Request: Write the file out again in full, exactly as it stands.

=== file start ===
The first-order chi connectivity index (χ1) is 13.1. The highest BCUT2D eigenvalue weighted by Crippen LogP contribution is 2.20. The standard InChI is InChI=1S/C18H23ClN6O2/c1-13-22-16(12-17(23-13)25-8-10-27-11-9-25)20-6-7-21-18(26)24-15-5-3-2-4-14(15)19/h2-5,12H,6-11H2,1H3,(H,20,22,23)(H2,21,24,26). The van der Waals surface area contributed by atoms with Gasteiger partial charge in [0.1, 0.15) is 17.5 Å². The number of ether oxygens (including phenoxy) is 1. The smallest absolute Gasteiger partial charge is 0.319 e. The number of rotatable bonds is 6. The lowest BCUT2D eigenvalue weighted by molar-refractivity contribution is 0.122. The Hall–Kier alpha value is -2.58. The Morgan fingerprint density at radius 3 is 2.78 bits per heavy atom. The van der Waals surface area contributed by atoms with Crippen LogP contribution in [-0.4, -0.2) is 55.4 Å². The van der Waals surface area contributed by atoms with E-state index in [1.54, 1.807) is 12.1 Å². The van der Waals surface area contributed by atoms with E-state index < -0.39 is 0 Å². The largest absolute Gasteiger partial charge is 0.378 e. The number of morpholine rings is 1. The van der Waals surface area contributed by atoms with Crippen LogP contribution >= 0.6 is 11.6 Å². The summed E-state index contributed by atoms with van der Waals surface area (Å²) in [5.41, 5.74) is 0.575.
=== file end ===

The first-order chi connectivity index (χ1) is 13.1. The highest BCUT2D eigenvalue weighted by Crippen LogP contribution is 2.20. The standard InChI is InChI=1S/C18H23ClN6O2/c1-13-22-16(12-17(23-13)25-8-10-27-11-9-25)20-6-7-21-18(26)24-15-5-3-2-4-14(15)19/h2-5,12H,6-11H2,1H3,(H,20,22,23)(H2,21,24,26). The van der Waals surface area contributed by atoms with Gasteiger partial charge in [0.1, 0.15) is 17.5 Å². The number of ether oxygens (including phenoxy) is 1. The smallest absolute Gasteiger partial charge is 0.319 e. The number of rotatable bonds is 6. The lowest BCUT2D eigenvalue weighted by molar-refractivity contribution is 0.122. The Hall–Kier alpha value is -2.58. The Morgan fingerprint density at radius 3 is 2.78 bits per heavy atom. The van der Waals surface area contributed by atoms with Crippen LogP contribution in [-0.4, -0.2) is 55.4 Å². The van der Waals surface area contributed by atoms with E-state index in [1.54, 1.807) is 12.1 Å². The van der Waals surface area contributed by atoms with E-state index < -0.39 is 0 Å². The largest absolute Gasteiger partial charge is 0.378 e. The number of morpholine rings is 1. The van der Waals surface area contributed by atoms with Crippen LogP contribution >= 0.6 is 11.6 Å². The summed E-state index contributed by atoms with van der Waals surface area (Å²) in [5.41, 5.74) is 0.575.